Morning Edition for Thursday, December 12, 2013

When Jeremy Richman and Jennifer Hensel lost their daughter in the Connecticut shooting, they couldn't understand why someone would do such a thing. In seeking an answer, they're funding research into the forces that increase a person's risk of aggression — and have also found a path to healing.

South Africans Say Goodbye To Mandela In Pretoria

Nelson Mandela is lying in state for a second day in South Africa's capital, Pretoria. It's a chance for one last glimpse of the country's most beloved leader. The remote location of Sunday's burial — far away in Mandela's home province — means that for most, filing past his casket is their final farewell.

Shifting Gears To Make Bike-Sharing More Accessible

Bike-sharing is supposed to make commuting easier, greener and cheaper. But the people who arguably need these bikes the most are often the least likely to access them.
We asked you to photograph your commute. We had no idea you would make such connections!
The Los Angeles County supervisor wants to create an independent commission to oversee the department following charges of inmate abuse and racial profiling.

Ukraine Protesters Blame Violence On Government Thugs

A major concern among peaceful anti-government protesters crowding into Kiev's central square is that Ukraine's government is trying to provoke violence in order to justify a police crackdown. In one incident, according to protest organizers, the government used provocateurs.

Why The Timing Is Right For Uruguay To Legalize Pot

Uruguay is poised to legalize the production and sale of marijuana to regulate the drug and scale back its black market. Steve Inskeep talks with John Walsh of the Washington Office on Latin America about how the country proposes to regulate pot.
The bank was fined $100 million Wednesday for violating the U.S. sanctions. It had given its U.K. employees step-by-step instructions on how to keep transactions from being detected for sanctions violations.
Ireland has made a concerted effort to grow its tech industry, through tax incentives and development programs. Officials credit the initiative with helping uplift the country's economy. But the country has also faces local and international criticism for its approach.

WestJet Plays Santa To Calgary-Bound Passengers

Passengers told a virtual Santa what they wanted before boarding their flights. While they were in the air, secret shoppers at their destination hit the stores. The passengers arrived in Calgary to find their gifts on the baggage carousel.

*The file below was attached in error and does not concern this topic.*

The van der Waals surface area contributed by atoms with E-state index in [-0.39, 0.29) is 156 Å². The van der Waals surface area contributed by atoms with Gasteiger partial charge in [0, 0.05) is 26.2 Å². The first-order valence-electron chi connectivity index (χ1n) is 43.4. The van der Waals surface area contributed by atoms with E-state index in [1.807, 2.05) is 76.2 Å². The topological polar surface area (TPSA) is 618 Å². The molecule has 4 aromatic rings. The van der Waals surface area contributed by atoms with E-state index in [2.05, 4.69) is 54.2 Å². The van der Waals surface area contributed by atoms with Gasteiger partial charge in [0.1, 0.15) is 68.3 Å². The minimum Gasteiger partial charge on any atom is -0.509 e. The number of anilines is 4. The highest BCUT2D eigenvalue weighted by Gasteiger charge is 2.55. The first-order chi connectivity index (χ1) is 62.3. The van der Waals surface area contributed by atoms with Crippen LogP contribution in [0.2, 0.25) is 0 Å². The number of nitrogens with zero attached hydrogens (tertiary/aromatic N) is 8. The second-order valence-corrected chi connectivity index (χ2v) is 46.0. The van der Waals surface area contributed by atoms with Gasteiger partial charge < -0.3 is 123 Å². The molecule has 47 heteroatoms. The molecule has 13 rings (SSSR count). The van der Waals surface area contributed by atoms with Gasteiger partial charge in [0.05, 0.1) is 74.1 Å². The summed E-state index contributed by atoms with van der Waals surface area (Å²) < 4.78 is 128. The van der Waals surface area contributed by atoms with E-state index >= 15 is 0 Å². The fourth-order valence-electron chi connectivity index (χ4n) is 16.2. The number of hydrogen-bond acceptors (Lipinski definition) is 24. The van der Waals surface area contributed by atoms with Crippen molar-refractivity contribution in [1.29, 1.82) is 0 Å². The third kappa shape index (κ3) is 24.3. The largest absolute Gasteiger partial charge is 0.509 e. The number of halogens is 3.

In November, Doug Normington, a self-employed videographer in Madison, Wis., became one of the scores of Americans who got letters from their insurance companies canceling their coverage because it wouldn't meet Affordable Care Act standards. Then the 58-year-old diabetic became one of the countless people frustrated by HealthCare.gov.

High Insurance Rates Anger Some Ski-Country Coloradans

Gas, groceries and rents are all pricier in Summit and Eagle counties than in Denver, just a hundred miles away. Health insurance costs a lot more in these mountain communities, too, and some folks are crying foul. Their congressman — a Democrat — is asking the feds for relief.

Filling The Gaps For Veterans With Bad Discharges

Community and charity groups are scrambling to provide care where the VA is failing veterans who left the military with less-than-honorable discharges. Many of these groups have extensive experience with the problem; they say tens of thousands of Vietnam veterans faced the same problem.

Mexico's Patron Saint Is Also Its Hello Kitty

As many as 6 million pilgrims have made their way to the Mexican capital to pay homage to the Virgin of Guadalupe on Thursday. One woman has turned the country's most revered religious icon into a cartoon characterization, using it to build a multimillion-dollar company.
To combat an upsurge in shootings and other violence, the town of Miami Gardens adopted "zero tolerance" policies aimed at addressing even small violations. Now a local merchant has filed a civil rights lawsuit saying the policy has led to harassment of his customers and employees.

California Still Owes U.S. Billions For Unemployment

The state of California owes the federal government billions of dollars — money it borrowed to fund unemployment benefits. And even as the economy and job market recover, the state is going further into the red.

At 90, Disney Animation Nowhere Near Drawing To A Close

Nearly a century after it was founded by Walt Disney, the studio is still producing magical cartoons. NPR's Renee Montagne talks about history and the future with John Lasseter — the chief creative officer of both Disney and Pixar Animation Studios.

Alabama's Kicker Gets Condolences From 'Another 43'

No. 43 Cade Foster saw his game-ending kick fall short against Auburn — who returned it for a touchdown to win. But Foster got a note from someone who can relate: George W. Bush, the 43rd president. "Life has its setbacks. I know!" he wrote.

French Cafe Charges Rude Customers More

The manager of Le Petit Syrah in Nice imposed a cost on rudeness. Demand "a coffee," and it's $9.50, in dollars. Say "please," and the price drops to $6. And if you greet the waiter with a friendly "bonjour," the bill comes to $2.
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